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Air Motive-Engines

plunger, vessels, vessel, piston, cylinder, top, motion, cold and bottom

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AIR MOTIVE-ENGINES. It has been already explained that air expands, or has its elastic pressure increased by the application of heat, and that its volume contracts, and its pressure becomes less, by a decrease of temperature; and several attempts have been made by taking advantage of this property of air, to substitute it for steam, as a prime mover of machinery. Could this be effected, it would be a great advantage in many situations ; as, for instance, where water is scarce, or in steam vessels or locomotive engines, where (the machinery forming a part of the load,) it is desirable to reduce the weight as much as possible. Having said thus much of the principle of these machines, we shall proceed to describe one or two of the latest arrangements for the purpoae.

The first we shall notice is Messrs. R & J. Stirling's air-engine, for which those gentlemen obtained a patent in 1827. This machine resembles the steam engine in the construction and application of many of its parts, such as the piston and cylinder, reciprocating beam and parallel motion, crank, and fly wheel, as ehewn in Fig. 1. Motion is communicated to the piston in the cylinder by alternately heating a portion of air connected with one side of the piston, and at the same time cooling that in connexion with the other. This is effected by means of the air vessels a a, one of which communicates with the upper part, and the other with the lower part of the cylinder, through curved nozzles, the pipe a forming the communication between one of the nozzles and the top of the cylinder. Fig. 2 represents a section of one of the air vessels whose sides are cylindrical, and top and bottom spherical. Vile air vessel, which is made of cast-iron, and supported in the brick-work by the projecting ledge 11, is furnished with a plunger c C c. The top and bottom of the plunger is made of strong sheet-iron, perforated with very numerous small holes to admit the air. The interior of the plunger is filled with very thin plates of sheet-iron, so bent as to prevent their flat surfaces from coming in contact, that the air may have a free passage between them. These are also perforated with small holes, which holes are not placed opposite to each other, but so arranged as to cause the air to pass through the plunger in a zig-zag direction. The plunger is formed circular, to fit the top and bottom of the air vessel when drawn up and down. The rim c c of the plunger, which moves in a cylindrical receptacle at the circumference of the air vessel, as represented, is not perforated as the other part. It is kept steady by a spring at 11, consisting of a belt of thin sheet-iron, attached at its upper edge to the rim c a number of slits are made at the lower edge of the belt, to admit of its being bent outwards to rest against the air vessel, and act as a spring. The plunger is also kept steady, in its ascent and descent, by the plunger rod d passing through the stuffing-box at the top of its case, and by the guide-rods g g, which work in the guide cases i i, Figs. 1 and 2. The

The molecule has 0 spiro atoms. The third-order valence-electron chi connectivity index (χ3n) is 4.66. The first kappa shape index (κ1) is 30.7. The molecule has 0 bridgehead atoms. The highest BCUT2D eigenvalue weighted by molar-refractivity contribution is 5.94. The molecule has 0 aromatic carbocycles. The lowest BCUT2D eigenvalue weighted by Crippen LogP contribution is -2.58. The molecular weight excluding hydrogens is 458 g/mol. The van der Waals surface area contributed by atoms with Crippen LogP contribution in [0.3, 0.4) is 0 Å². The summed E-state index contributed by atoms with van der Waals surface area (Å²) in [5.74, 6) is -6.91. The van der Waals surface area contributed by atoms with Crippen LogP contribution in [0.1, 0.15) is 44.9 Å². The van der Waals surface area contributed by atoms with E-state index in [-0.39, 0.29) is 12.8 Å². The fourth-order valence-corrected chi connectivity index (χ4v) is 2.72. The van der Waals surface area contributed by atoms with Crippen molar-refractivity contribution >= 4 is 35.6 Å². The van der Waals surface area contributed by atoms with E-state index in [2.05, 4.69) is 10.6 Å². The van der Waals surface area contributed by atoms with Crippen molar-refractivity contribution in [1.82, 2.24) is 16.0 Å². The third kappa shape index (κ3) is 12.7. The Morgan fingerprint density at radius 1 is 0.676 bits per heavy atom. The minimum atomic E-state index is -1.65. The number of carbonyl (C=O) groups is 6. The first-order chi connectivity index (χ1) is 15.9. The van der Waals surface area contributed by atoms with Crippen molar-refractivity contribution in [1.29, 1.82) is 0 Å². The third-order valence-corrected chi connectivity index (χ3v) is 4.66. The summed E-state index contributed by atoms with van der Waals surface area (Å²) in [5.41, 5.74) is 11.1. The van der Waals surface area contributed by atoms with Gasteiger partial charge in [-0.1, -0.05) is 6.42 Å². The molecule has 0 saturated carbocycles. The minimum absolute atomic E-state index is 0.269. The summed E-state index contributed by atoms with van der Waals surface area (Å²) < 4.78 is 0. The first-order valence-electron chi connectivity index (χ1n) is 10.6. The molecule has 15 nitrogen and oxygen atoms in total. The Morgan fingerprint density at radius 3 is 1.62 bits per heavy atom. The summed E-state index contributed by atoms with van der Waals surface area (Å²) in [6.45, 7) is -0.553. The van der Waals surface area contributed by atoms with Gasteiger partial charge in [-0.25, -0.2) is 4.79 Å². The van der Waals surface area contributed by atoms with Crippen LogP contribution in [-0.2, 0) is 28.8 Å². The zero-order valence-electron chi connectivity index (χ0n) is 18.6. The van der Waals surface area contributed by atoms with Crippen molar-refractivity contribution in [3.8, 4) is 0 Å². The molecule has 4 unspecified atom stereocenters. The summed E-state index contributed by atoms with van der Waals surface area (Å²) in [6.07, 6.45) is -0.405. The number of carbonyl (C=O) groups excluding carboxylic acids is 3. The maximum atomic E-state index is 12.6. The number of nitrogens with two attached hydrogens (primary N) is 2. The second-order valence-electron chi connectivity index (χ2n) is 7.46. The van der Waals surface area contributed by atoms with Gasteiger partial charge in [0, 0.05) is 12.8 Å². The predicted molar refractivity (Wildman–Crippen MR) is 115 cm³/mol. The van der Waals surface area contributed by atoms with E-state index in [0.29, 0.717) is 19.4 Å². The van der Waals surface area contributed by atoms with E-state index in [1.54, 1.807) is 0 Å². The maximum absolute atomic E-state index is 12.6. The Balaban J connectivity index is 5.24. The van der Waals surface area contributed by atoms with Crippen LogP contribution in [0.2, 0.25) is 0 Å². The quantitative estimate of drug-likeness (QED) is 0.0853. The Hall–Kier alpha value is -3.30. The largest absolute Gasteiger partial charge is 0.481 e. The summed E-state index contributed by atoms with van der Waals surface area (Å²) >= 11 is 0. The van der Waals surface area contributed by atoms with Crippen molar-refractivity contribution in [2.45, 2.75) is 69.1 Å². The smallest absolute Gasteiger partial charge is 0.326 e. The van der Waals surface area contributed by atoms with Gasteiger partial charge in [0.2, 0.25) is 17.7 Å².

guides are fixed to a ring h h which is attached to the plunger and the plunger rod by the arms ff, four in number. The guides are supplied with oil by the oil-cup and stop-cock at the top of their cases. The top e e of the air vessel is flanged down in the manner represented at k, with a thin ring of sheet lead between the flanges, to keep the joining air tight. The lower part of the air vessel is heated by a fire placed under it, and its upper part kept cool by a current of cold air, by water, or by other means. The plunger rods of the air vessels a a Fig. 1, are attached by slings to the end of the beam v, so that the motion which elevates one plunger in one of the vessels, depresses that in the other. When the plunger is raised, the cold air in the upper part of the vessel will be heated in passing through the interstices of the plunger in its ascent, which has itself been heated on reaching the hot or lower part of the air vessel ; and during this time the air in the other vessel will be cooled by passing through the interstices of the plunger in its descent, which has itself been cooled by reaching the cold or upper part of the air vessel. These changes of temperature are further augmented by portions of the air being alternately changed from the hot to the cold and from the cold to the hot parts of the vessels, by the alternate occupation of the hot and cold parts by the plunger. Now, as one of the air vessels ts connected with the top and the other with the bottom of the working cylinder, there will be a motion produced on the piston by the alternate application of the expansive force of heated air : and this motion is communicated to the beam o through the piston rod and parallel motion, and joins the beam to the fly-wheel r s. On the axis of the fly-wheel is fixed an eccentric 1, which communicates motion to the plungers in the air vessels through the system of levers 1, 2, 3, 4, and the beam v, and this motion is adjusted so that the change of the plungers shall be effected whenever the piston reaches the top or bottom of the cylinder ; thus applying to that end of the cylinder where the piston is, the hot air, which, by ha increased elasticity, will drive the piston to the other end. This engine is also furnished with an air-pump, the piston rod of which is shown at r for condensing the air into the reservoir w w. The air is permitted to pass through self-acting valves into the curved nozzles, and thence into the cylinder, or the air vessels a a, but is not permitted to return from these vessels or the cylinder into the reservoir w w; which is also provided with a safety valve for the escape of superfluous air, when more is pumped in than is necessary to supply the air vessels. The air-pump is only occasionally required to be set to work.